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Rome’s Legacy. Visions and Myths in Art

The Fall of the Roman Empire

The big state exhibition in Trier
June 25 – November 27, 2022

Rome’s Legacy. Visions and Myths in Art

The Fall of the Roman Empire
The big state exhibition in Trier
June 25 to November 27, 2022

Even today, the Roman Empire is considered the benchmark for power, culture and civilization. In the judgment of posterity, the fall of Rome is considered by some to be the “worst misfortune” and to others as a “brilliant triumph of freedom”. The fall of Rome is the inspiration behind any reflection on the rise and fall of great powers. Whether the decadence of the elites, natural disasters or invasion, the answers to the “most exciting question in historical science” always reflect the questions of societies’ own development.

The City Museum unfolds the fascinating history of how the subject was received in Western art and cultural history: In the 19th century, the fall of the Roman Empire meant independence and freedom for the formerly ruled. Already since the 1st century, but increasingly since the so-called “Migration of Nations”, numerous ethnic groups had tried to maintain their independence from Rome. But it was not until the end of the Western Roman Empire in 476 that the way was clear for the formation of new empires in Western Europe.

Hieronymus, Augustine, Iordanes and others had already laid the foundations for mythicizing the fall of Rome early on, but in the following centuries the leaders of the most diverse groups increasingly developed into national hero figures: Arminius in Germany, Vercingetorix in France, Boudicca in England etc to central figures of slowly developing nations. And the stories about the Nibelungen, Dietrich von Bern and Uther Pendragon, processed the events in a fabulous way and thus contributed to the identity formation of modern European peoples. Numerous paintings, especially from the 19th century, deal with the reasons for the fall of the Roman Empire. In addition, the burgeoning nationalism led to numerous, imaginative depictions of the respective heroes defending “their” country against “Roman oppression”.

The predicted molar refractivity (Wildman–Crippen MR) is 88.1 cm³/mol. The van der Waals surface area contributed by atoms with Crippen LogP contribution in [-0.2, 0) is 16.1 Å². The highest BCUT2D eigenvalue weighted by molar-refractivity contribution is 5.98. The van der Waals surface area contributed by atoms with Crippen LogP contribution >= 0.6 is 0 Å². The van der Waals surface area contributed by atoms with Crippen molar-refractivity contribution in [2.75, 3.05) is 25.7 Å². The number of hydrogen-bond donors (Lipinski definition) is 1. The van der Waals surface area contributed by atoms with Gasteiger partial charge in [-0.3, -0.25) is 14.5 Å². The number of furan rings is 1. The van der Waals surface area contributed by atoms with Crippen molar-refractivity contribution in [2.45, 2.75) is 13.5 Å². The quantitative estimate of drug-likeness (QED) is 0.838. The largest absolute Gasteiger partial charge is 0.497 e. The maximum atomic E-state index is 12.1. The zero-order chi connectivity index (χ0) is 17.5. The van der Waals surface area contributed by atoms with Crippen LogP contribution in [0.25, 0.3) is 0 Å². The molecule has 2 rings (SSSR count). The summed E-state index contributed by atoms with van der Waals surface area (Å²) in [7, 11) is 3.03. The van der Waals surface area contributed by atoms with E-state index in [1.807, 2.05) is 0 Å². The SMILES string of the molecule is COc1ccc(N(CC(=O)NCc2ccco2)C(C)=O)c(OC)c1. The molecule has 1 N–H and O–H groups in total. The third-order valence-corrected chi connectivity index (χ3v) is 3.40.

Rheinisches Landesmuseum

The fall of the Roman Empire – The Rheinisches Landesmuseum Trier will be dedicated to the “dark” centuries of Roman history. With the help of top international exhibits, an exciting exhibition has been created that clearly illustrates the numerous factors and causes that led to the fall of the Roman Empire. It also clarifies which Roman traditions and achievements were lost or survived in a different form in the transition between the magnificent late antiquity and the supposedly dark early Middle Ages.

Museum am Dom

The symbol of the cross. A world rearranging – The Museum am Dom Trier will be dedicated to the role of Christianity and the fundamental change in the religious world during this transitional period. The exhibition shows how the Christian Church was able to step into the power vacuum that was created by the collapse of the Roman Empire and the gradual dissolution of Roman administrative structures. She also traces the role of the Church in passing on Roman traditions.